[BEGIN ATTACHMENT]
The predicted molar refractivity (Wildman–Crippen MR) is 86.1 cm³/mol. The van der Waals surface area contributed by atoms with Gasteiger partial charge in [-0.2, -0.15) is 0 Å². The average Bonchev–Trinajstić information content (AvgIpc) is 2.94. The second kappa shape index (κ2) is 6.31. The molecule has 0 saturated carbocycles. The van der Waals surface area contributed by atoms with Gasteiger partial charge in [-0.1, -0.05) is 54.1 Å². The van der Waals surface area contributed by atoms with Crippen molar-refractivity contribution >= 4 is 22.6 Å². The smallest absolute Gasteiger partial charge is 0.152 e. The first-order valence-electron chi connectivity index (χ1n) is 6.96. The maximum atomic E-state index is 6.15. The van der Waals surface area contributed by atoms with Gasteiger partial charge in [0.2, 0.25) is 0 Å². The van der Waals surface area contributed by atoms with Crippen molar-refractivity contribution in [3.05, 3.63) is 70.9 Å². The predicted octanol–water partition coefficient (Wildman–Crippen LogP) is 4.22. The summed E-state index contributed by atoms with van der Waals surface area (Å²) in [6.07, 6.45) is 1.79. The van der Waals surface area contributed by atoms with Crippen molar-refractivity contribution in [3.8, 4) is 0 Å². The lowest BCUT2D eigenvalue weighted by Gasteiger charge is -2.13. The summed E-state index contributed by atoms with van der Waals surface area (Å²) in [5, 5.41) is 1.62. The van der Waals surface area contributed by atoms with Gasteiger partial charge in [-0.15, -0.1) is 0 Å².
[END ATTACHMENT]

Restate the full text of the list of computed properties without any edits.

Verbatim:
The predicted molar refractivity (Wildman–Crippen MR) is 86.1 cm³/mol. The van der Waals surface area contributed by atoms with Gasteiger partial charge in [-0.2, -0.15) is 0 Å². The average Bonchev–Trinajstić information content (AvgIpc) is 2.94. The second kappa shape index (κ2) is 6.31. The molecule has 0 saturated carbocycles. The van der Waals surface area contributed by atoms with Gasteiger partial charge in [-0.1, -0.05) is 54.1 Å². The van der Waals surface area contributed by atoms with Crippen molar-refractivity contribution >= 4 is 22.6 Å². The smallest absolute Gasteiger partial charge is 0.152 e. The first-order valence-electron chi connectivity index (χ1n) is 6.96. The maximum atomic E-state index is 6.15. The van der Waals surface area contributed by atoms with Gasteiger partial charge in [0.2, 0.25) is 0 Å². The van der Waals surface area contributed by atoms with Crippen molar-refractivity contribution in [3.05, 3.63) is 70.9 Å². The predicted octanol–water partition coefficient (Wildman–Crippen LogP) is 4.22. The summed E-state index contributed by atoms with van der Waals surface area (Å²) in [6.07, 6.45) is 1.79. The van der Waals surface area contributed by atoms with Crippen molar-refractivity contribution in [3.8, 4) is 0 Å². The lowest BCUT2D eigenvalue weighted by Gasteiger charge is -2.13. The summed E-state index contributed by atoms with van der Waals surface area (Å²) in [5, 5.41) is 1.62. The van der Waals surface area contributed by atoms with Gasteiger partial charge in [-0.15, -0.1) is 0 Å².